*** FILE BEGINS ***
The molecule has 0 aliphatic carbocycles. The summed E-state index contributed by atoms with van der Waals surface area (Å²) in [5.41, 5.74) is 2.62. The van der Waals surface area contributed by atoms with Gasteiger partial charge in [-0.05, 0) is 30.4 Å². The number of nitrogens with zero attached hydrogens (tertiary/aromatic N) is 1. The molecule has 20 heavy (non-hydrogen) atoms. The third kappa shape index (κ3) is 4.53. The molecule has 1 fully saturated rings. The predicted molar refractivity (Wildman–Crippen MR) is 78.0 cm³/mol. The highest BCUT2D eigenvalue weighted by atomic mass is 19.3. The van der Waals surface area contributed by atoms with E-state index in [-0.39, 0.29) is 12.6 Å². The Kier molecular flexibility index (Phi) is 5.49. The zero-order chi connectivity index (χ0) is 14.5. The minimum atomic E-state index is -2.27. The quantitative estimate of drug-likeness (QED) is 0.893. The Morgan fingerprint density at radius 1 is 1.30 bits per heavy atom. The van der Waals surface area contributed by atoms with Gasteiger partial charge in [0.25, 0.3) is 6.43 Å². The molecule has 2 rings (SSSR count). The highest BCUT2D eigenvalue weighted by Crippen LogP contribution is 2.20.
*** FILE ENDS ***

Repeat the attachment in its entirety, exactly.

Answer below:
The molecule has 0 aliphatic carbocycles. The summed E-state index contributed by atoms with van der Waals surface area (Å²) in [5.41, 5.74) is 2.62. The van der Waals surface area contributed by atoms with Gasteiger partial charge in [-0.05, 0) is 30.4 Å². The number of nitrogens with zero attached hydrogens (tertiary/aromatic N) is 1. The molecule has 20 heavy (non-hydrogen) atoms. The third kappa shape index (κ3) is 4.53. The molecule has 1 fully saturated rings. The predicted molar refractivity (Wildman–Crippen MR) is 78.0 cm³/mol. The highest BCUT2D eigenvalue weighted by atomic mass is 19.3. The van der Waals surface area contributed by atoms with E-state index in [-0.39, 0.29) is 12.6 Å². The Kier molecular flexibility index (Phi) is 5.49. The zero-order chi connectivity index (χ0) is 14.5. The minimum atomic E-state index is -2.27. The quantitative estimate of drug-likeness (QED) is 0.893. The Morgan fingerprint density at radius 1 is 1.30 bits per heavy atom. The van der Waals surface area contributed by atoms with Gasteiger partial charge in [0.25, 0.3) is 6.43 Å². The molecule has 2 rings (SSSR count). The highest BCUT2D eigenvalue weighted by Crippen LogP contribution is 2.20.